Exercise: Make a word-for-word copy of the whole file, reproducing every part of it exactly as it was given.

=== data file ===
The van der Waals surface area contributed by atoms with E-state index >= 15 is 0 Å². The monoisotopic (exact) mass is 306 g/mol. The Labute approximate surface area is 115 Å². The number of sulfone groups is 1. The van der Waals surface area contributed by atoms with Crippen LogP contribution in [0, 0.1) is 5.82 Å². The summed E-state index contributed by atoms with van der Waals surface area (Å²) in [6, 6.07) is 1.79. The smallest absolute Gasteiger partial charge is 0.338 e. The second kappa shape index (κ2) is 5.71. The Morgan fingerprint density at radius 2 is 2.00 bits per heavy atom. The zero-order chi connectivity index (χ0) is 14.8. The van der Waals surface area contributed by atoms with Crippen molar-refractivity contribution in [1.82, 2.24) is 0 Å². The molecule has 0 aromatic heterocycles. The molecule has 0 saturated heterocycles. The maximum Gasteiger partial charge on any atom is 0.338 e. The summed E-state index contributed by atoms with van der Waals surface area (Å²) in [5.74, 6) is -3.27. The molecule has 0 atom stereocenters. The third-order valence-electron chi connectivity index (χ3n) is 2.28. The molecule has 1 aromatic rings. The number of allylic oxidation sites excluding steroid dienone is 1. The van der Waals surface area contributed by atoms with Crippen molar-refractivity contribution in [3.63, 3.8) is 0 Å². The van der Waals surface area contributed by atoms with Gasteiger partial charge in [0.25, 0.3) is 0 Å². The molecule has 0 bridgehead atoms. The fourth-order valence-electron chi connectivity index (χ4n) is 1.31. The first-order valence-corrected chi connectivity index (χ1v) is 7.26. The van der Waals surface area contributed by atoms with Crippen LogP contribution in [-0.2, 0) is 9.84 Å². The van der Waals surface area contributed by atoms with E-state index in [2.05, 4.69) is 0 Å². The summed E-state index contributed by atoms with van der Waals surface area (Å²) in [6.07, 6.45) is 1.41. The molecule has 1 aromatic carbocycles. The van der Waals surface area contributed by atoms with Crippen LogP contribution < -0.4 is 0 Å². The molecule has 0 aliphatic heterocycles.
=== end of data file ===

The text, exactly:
The van der Waals surface area contributed by atoms with E-state index >= 15 is 0 Å². The monoisotopic (exact) mass is 306 g/mol. The Labute approximate surface area is 115 Å². The number of sulfone groups is 1. The van der Waals surface area contributed by atoms with Crippen LogP contribution in [0, 0.1) is 5.82 Å². The summed E-state index contributed by atoms with van der Waals surface area (Å²) in [6, 6.07) is 1.79. The smallest absolute Gasteiger partial charge is 0.338 e. The second kappa shape index (κ2) is 5.71. The Morgan fingerprint density at radius 2 is 2.00 bits per heavy atom. The zero-order chi connectivity index (χ0) is 14.8. The van der Waals surface area contributed by atoms with Crippen molar-refractivity contribution in [1.82, 2.24) is 0 Å². The molecule has 0 aromatic heterocycles. The molecule has 0 saturated heterocycles. The maximum Gasteiger partial charge on any atom is 0.338 e. The summed E-state index contributed by atoms with van der Waals surface area (Å²) in [5.74, 6) is -3.27. The molecule has 0 atom stereocenters. The third-order valence-electron chi connectivity index (χ3n) is 2.28. The molecule has 1 aromatic rings. The number of allylic oxidation sites excluding steroid dienone is 1. The van der Waals surface area contributed by atoms with Crippen molar-refractivity contribution in [3.63, 3.8) is 0 Å². The van der Waals surface area contributed by atoms with Gasteiger partial charge in [0.25, 0.3) is 0 Å². The molecule has 0 bridgehead atoms. The fourth-order valence-electron chi connectivity index (χ4n) is 1.31. The first-order valence-corrected chi connectivity index (χ1v) is 7.26. The van der Waals surface area contributed by atoms with Crippen LogP contribution in [-0.2, 0) is 9.84 Å². The van der Waals surface area contributed by atoms with E-state index in [2.05, 4.69) is 0 Å². The summed E-state index contributed by atoms with van der Waals surface area (Å²) in [6.07, 6.45) is 1.41. The molecule has 1 aromatic carbocycles. The van der Waals surface area contributed by atoms with Crippen LogP contribution < -0.4 is 0 Å². The molecule has 0 aliphatic heterocycles.